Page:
If you buy this dryer, you’ll have to take out any large item, fluff it around, and stick it back in.
Heat, and lots of it
On both manual and sensor-based cycles, the Kenmore 62342 does manage to gets clothes dry more often than not. As is common with modern budget entries, however, it does this primarily through the use of high heat.
Lacking many familiar cycle designations, like Quick Dry or Heavy Duty, we looked at the owner's manual to determine which settings would best fit our test laundry loads. Our Delicate test, for instance, used the Normal dry setting paired with Low heat.
At the end of the day, the 62342 was able to dry every test load of standard garments we could throw at it. (It had a bit of a hard time with our bulky comforter, but that’s true of most machines.) However, each cycle ran about 15 to 25 degrees warmer than we’d prefer—even on the Low heat setting.
While that’s common among budget dryers, it’s still not great, and is something you should be aware of. If you’re drying anything that’s not made from a hardy cotton, you may start to notice premature wear and tear or fading in your clothes.
Again, another aspect common to budget dryers is a lack of control. The 62342 does use sensor drying, but selecting a “cycle” is vague at best thanks to a mechanical cycle selector. What’s more, the only feature you have is an optional Wrinkle Guard, which will occasionally tumbled clothes after a cycle is done until the door is opened. Beyond that, a choice of three temperature settings—Low, Medium, and High—make up all the options you’ve got.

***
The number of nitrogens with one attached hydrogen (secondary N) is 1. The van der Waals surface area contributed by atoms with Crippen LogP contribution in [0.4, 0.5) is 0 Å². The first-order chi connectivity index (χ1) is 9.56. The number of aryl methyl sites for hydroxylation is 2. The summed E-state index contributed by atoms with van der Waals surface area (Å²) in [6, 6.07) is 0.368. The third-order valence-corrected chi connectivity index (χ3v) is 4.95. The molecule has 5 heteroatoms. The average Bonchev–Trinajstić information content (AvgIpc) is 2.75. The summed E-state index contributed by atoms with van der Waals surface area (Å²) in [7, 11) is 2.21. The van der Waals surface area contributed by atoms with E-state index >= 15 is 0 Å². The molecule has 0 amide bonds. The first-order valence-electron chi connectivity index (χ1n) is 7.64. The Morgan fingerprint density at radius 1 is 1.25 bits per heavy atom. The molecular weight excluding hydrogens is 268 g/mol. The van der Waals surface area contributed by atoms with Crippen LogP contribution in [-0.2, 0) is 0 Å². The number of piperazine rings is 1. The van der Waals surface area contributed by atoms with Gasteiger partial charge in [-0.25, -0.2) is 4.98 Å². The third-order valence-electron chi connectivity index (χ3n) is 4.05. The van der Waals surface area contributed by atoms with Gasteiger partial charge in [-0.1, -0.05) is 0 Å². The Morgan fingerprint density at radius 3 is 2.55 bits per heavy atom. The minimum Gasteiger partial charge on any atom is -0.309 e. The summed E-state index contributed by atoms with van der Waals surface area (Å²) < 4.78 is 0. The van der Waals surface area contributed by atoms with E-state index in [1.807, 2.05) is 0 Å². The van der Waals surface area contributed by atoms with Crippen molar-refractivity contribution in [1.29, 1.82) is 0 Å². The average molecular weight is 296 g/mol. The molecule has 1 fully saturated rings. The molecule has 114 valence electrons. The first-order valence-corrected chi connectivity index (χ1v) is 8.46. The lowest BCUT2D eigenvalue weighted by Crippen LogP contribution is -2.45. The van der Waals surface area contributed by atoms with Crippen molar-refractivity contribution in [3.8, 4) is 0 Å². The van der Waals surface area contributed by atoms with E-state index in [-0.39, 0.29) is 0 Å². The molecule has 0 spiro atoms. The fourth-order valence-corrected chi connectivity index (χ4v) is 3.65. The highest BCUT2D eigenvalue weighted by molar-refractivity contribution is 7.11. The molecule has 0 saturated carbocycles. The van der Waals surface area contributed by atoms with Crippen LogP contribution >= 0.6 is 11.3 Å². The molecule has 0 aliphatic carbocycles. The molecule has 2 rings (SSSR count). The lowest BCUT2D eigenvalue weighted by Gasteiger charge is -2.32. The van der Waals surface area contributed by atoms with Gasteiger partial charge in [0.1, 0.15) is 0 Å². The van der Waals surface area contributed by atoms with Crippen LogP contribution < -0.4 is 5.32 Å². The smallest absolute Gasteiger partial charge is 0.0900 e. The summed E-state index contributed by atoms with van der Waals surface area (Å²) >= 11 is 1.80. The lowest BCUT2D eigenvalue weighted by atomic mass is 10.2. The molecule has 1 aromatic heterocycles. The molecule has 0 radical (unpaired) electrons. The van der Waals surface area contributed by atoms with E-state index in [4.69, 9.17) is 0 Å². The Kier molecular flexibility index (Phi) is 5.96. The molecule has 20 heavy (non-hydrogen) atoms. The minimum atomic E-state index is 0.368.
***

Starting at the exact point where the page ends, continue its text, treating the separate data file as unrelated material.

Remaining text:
For in-depth performance information, please visit the Science Page.
Kenmore provides consumers with a standard one-year warranty that covers any and all wear and tear—as long as you're using the machine properly. If something breaks through no fault of yours, it'll get fixed.
...even considering the low cost
The thing about the Kenmore 62342 electric is that, compared to other budget models, there really isn’t anything wrong with it. All the things we may not like about it—crank timers, pullout lint traps, lack of features—are facets of virtually every dryer in this price range.
No, the only place that Kenmore drops the ball is in its price. What could be wrong with such an attractive price of merely $429.99 you ask? The fact that competitive models do just as well and can be found for as much as $60 less.
If the 62342’s price gets cut, or if you're getting some sort of deal on a package of appliance from Sears, then check it out. Otherwise, you should be able to find a better deal without much hassle.
Meet the tester
Logistics Manager & Staff Writer@ReviewedHome
Matthew is a native of Brockton, MA and a graduate of Northeastern, where he earned a degree in English and Theatre. He has also studied at the Gaiety School of Acting in Dublin and spends most of his free time pursuing a performance career in the greater Boston area.
Checking our work.
We use standardized and scientific testing methods to scrutinize every product and provide you with objectively accurate results. If you’ve found different results in your own research, email us and we’ll compare notes. If it looks substantial, we’ll gladly re-test a product to try and reproduce these results. After all, peer reviews are a critical part of any scientific process.Shoot us an email